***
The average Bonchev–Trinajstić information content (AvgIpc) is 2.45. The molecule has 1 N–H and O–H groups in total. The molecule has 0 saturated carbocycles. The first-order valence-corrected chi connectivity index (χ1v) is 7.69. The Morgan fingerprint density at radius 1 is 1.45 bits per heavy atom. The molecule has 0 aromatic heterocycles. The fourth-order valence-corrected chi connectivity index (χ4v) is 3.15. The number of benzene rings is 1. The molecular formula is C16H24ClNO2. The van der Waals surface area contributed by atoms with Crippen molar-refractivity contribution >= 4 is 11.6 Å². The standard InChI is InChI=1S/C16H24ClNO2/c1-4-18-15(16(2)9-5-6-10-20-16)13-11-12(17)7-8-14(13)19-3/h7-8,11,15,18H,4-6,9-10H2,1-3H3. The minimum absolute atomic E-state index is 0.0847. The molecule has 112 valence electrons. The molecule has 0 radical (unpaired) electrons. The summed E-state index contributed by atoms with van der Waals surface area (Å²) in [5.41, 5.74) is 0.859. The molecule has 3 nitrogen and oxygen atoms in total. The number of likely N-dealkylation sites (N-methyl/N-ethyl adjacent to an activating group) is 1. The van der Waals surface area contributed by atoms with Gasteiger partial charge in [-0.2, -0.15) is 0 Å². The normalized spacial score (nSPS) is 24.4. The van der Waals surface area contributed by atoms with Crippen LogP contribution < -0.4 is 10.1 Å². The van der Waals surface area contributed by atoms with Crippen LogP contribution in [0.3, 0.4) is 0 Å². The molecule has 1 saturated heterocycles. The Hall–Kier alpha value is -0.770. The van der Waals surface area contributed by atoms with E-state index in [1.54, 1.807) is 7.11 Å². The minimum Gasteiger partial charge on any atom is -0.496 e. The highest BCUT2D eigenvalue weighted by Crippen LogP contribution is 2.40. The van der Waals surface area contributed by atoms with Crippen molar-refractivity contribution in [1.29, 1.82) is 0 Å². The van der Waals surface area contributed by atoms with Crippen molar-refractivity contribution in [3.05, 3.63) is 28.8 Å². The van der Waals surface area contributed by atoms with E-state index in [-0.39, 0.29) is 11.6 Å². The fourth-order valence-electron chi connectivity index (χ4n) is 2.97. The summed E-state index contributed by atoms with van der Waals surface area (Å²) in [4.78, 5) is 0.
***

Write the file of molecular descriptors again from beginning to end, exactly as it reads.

The average Bonchev–Trinajstić information content (AvgIpc) is 2.45. The molecule has 1 N–H and O–H groups in total. The molecule has 0 saturated carbocycles. The first-order valence-corrected chi connectivity index (χ1v) is 7.69. The Morgan fingerprint density at radius 1 is 1.45 bits per heavy atom. The molecule has 0 aromatic heterocycles. The fourth-order valence-corrected chi connectivity index (χ4v) is 3.15. The number of benzene rings is 1. The molecular formula is C16H24ClNO2. The van der Waals surface area contributed by atoms with Crippen molar-refractivity contribution >= 4 is 11.6 Å². The standard InChI is InChI=1S/C16H24ClNO2/c1-4-18-15(16(2)9-5-6-10-20-16)13-11-12(17)7-8-14(13)19-3/h7-8,11,15,18H,4-6,9-10H2,1-3H3. The minimum absolute atomic E-state index is 0.0847. The molecule has 112 valence electrons. The molecule has 0 radical (unpaired) electrons. The summed E-state index contributed by atoms with van der Waals surface area (Å²) in [5.41, 5.74) is 0.859. The molecule has 3 nitrogen and oxygen atoms in total. The number of likely N-dealkylation sites (N-methyl/N-ethyl adjacent to an activating group) is 1. The van der Waals surface area contributed by atoms with Gasteiger partial charge in [-0.2, -0.15) is 0 Å². The normalized spacial score (nSPS) is 24.4. The van der Waals surface area contributed by atoms with Crippen LogP contribution < -0.4 is 10.1 Å². The van der Waals surface area contributed by atoms with Crippen LogP contribution in [0.3, 0.4) is 0 Å². The molecule has 1 saturated heterocycles. The Hall–Kier alpha value is -0.770. The van der Waals surface area contributed by atoms with E-state index in [1.54, 1.807) is 7.11 Å². The minimum Gasteiger partial charge on any atom is -0.496 e. The highest BCUT2D eigenvalue weighted by Crippen LogP contribution is 2.40. The van der Waals surface area contributed by atoms with Crippen molar-refractivity contribution in [1.29, 1.82) is 0 Å². The van der Waals surface area contributed by atoms with Crippen molar-refractivity contribution in [3.05, 3.63) is 28.8 Å². The van der Waals surface area contributed by atoms with E-state index in [-0.39, 0.29) is 11.6 Å². The fourth-order valence-electron chi connectivity index (χ4n) is 2.97. The summed E-state index contributed by atoms with van der Waals surface area (Å²) in [4.78, 5) is 0.